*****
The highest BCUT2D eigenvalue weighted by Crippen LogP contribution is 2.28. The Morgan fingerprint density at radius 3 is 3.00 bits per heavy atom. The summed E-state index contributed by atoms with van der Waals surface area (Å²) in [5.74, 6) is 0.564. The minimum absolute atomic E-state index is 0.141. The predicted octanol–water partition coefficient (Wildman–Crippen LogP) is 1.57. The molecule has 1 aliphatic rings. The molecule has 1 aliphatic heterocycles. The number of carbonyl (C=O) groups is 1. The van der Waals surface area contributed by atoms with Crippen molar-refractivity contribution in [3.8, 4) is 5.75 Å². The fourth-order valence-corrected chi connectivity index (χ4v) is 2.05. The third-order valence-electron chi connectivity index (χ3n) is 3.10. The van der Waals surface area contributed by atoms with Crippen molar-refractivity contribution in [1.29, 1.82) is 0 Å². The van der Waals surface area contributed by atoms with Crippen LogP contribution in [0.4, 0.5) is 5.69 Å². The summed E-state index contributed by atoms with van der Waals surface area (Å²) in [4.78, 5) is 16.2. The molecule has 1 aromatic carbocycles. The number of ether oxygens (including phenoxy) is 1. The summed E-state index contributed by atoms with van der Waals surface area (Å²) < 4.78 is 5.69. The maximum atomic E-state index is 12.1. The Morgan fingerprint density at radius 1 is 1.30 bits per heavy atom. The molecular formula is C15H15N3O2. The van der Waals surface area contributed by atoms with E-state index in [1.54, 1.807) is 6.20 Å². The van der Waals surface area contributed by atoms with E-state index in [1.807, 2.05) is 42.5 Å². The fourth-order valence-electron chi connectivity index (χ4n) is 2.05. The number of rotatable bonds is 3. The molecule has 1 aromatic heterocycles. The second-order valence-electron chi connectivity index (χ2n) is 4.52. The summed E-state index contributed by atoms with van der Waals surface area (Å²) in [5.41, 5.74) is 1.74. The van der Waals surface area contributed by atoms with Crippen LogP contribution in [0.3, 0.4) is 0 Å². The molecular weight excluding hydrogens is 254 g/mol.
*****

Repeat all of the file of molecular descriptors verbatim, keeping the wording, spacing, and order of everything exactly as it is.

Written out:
The highest BCUT2D eigenvalue weighted by Crippen LogP contribution is 2.28. The Morgan fingerprint density at radius 3 is 3.00 bits per heavy atom. The summed E-state index contributed by atoms with van der Waals surface area (Å²) in [5.74, 6) is 0.564. The minimum absolute atomic E-state index is 0.141. The predicted octanol–water partition coefficient (Wildman–Crippen LogP) is 1.57. The molecule has 1 aliphatic rings. The molecule has 1 aliphatic heterocycles. The number of carbonyl (C=O) groups is 1. The van der Waals surface area contributed by atoms with Crippen molar-refractivity contribution in [3.8, 4) is 5.75 Å². The fourth-order valence-corrected chi connectivity index (χ4v) is 2.05. The third-order valence-electron chi connectivity index (χ3n) is 3.10. The van der Waals surface area contributed by atoms with Crippen molar-refractivity contribution in [1.29, 1.82) is 0 Å². The van der Waals surface area contributed by atoms with Crippen LogP contribution in [0.4, 0.5) is 5.69 Å². The summed E-state index contributed by atoms with van der Waals surface area (Å²) in [4.78, 5) is 16.2. The molecule has 1 aromatic carbocycles. The number of ether oxygens (including phenoxy) is 1. The summed E-state index contributed by atoms with van der Waals surface area (Å²) < 4.78 is 5.69. The maximum atomic E-state index is 12.1. The Morgan fingerprint density at radius 1 is 1.30 bits per heavy atom. The molecular formula is C15H15N3O2. The van der Waals surface area contributed by atoms with E-state index in [1.54, 1.807) is 6.20 Å². The van der Waals surface area contributed by atoms with E-state index in [1.807, 2.05) is 42.5 Å². The fourth-order valence-electron chi connectivity index (χ4n) is 2.05. The number of rotatable bonds is 3. The molecule has 1 aromatic heterocycles. The second-order valence-electron chi connectivity index (χ2n) is 4.52. The summed E-state index contributed by atoms with van der Waals surface area (Å²) in [5.41, 5.74) is 1.74. The van der Waals surface area contributed by atoms with Crippen LogP contribution in [0.3, 0.4) is 0 Å². The molecular weight excluding hydrogens is 254 g/mol.